75 years ago on Friday, the Second World War ended in Europe. The best result, in the circumstances, as the losing side was responsible for some of the worst atrocities that have ever been committed. Worth celebrating. Well, yes. For those involved, Victory in Europe really was about the end of a six-year period of something similar to what we're undergoing right now. Similar, in the sense that a lot of the things you might normally do are forbidden. Different in the sense that we in 2020 are not at the immediate risk of being blown to bits by a bomb falling from the sky, or having to jog across France being shot at by blokes with machine guns. That second experience, of shooting and being shot at, is one that now a few generations of young men (in particular) have had only through the medium of (computer) gaming. I'm not denying that the games are good - in fact, I probably ought to keep my mouth shut on the subject as I haven't played the games - but I am going to say it: these games, celebrating the activities of soldiers in the Second World War (or other wars), are inappropriate. What does inappropriate mean? Well, not naughty in this context, rather something else. Celebrating war and death just shouldn't be happening.
Ah, but you've got it all wrong, Richardson. We're not celebrating war and death, rather we're celebrating the heroes who kept us safe in those times. Yes, there's a point in there. The people who fought and died and the people who fought and survived deserve to be recognised, and that recognition can be happen in a sombre and reflective mood. A street party was the right thing in 1945, but even without the threat of spreading a virus by close contact, a street party in 2020 is just wrong. Because it's not a celebration of some great evil conquered any more. That right belonged to people 75 years ago. The hijacking of remembrance (perhaps it should have a capital R in this case) seems to be a curious case of real nationalists trying to seize on the vaguely patriotic sentiments of the many and prod them into something more... what? Nationalist? Xenophobic? Conservative? All of those things? If you don't wear a poppy, you're failing in your duty to remember. If you wear a white poppy, then you're a traitor because you're remembering the dead on the other side. Yes, I bloody well am. No one should need to die in war. But the machinery of state made it impossible for your average person to dissent, to fully and thoroughly analyse the cause being fought for, to make a principled stand based on conscience. Perhaps now, in the age of the internet and instant personal communication, it would be a bigger failure than it ever has been to just go with what the government say, but I don't think you can hold an individual German soldier to account because the principle he was fighting for was bogus. So, I say, if that German lost his life fighting in war, I remember him.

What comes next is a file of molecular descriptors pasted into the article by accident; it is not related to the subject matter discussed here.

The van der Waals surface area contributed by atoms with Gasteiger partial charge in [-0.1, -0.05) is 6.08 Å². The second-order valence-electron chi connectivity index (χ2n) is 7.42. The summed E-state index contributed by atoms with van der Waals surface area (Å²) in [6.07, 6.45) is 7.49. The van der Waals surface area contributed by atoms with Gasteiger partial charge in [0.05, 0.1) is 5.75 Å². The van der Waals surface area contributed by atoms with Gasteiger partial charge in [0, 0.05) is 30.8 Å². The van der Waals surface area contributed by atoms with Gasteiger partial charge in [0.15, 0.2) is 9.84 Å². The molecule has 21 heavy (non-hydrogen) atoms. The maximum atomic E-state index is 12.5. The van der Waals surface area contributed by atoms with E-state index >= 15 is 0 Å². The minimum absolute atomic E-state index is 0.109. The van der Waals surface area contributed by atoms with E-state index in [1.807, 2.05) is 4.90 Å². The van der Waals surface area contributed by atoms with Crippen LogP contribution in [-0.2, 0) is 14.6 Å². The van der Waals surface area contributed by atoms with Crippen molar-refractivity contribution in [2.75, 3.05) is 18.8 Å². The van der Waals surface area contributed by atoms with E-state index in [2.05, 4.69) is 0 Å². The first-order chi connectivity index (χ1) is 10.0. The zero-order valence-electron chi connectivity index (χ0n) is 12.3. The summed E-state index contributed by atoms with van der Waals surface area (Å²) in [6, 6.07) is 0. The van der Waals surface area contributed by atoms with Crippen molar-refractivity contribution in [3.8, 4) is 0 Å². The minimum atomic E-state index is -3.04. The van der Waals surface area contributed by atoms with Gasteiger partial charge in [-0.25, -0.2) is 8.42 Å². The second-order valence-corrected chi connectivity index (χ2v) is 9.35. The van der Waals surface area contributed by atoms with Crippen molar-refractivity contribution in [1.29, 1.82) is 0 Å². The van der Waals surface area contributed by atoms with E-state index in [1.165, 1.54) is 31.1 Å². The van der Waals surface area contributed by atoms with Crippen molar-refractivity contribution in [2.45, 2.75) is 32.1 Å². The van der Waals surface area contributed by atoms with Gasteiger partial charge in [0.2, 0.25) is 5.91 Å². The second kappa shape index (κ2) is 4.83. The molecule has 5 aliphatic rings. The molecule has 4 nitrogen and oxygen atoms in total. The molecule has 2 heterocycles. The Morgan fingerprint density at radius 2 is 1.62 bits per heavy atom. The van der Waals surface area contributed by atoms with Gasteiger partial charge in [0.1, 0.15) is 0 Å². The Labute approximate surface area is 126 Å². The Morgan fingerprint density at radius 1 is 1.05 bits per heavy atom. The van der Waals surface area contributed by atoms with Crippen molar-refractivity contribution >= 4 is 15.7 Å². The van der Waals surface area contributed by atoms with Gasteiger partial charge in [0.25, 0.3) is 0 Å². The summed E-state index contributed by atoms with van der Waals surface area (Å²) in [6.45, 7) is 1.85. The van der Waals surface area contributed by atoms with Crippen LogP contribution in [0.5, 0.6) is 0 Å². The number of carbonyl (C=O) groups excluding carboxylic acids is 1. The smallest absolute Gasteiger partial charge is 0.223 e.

I'll go further, in fact: my white poppy remembers the dead on all sides, but I think it also says something else. It acknowledges the terrible crimes that war, nationalism, xenophobia, racism, fear, all of these things, make human beings commit. It actively grieves for the loss to humanity that war causes, not just in battlefield casualties. War turns people into criminals, and those crimes are hateful and the crimes themselves unforgivable. But what kind of people does it make us if conflate the crime and the criminal? It is not in my power to forgive the dreadful crimes committed in the name of ideology during the Second World War. But painting war of any kind as a kind of good-against-evil battle is dangerous. When we do that, we run the risk of seeing war - as it so often portrayed in films or computer games - as the glorious goodies against the evil baddies, and that simplicity clouds the reality. How do you treat people who have done bad things? This might be the ultimate test of a person's central goodness. Don't look at how someone behaves to a person they agree with, someone they like, an equal or a superior. Look at how someone behaves to a waiter, the homeless man on the street, the criminal. Look at how they choose their job, how they make decisions, whether they themselves seek forgiveness for wrongs done. Whether they challenge prejudice...
So I will take the provocative step on Friday of wearing my white poppy. I will piss some people off. But it's time for that to happen, now. Those people need someone to show them how to think. Not what to think, but if nothing else just a call to use that power to think. Why is he wearing that white poppy? Because it is time to move on from celebrating victory in the Second World War to instead celebrating and seeking peace. Perhaps that should be the rebranding - not VE Day, but Peace in Europe day. Let us hope that we have not forgotten, because victory in Europe is all for nothing if there is no peace afterwards.
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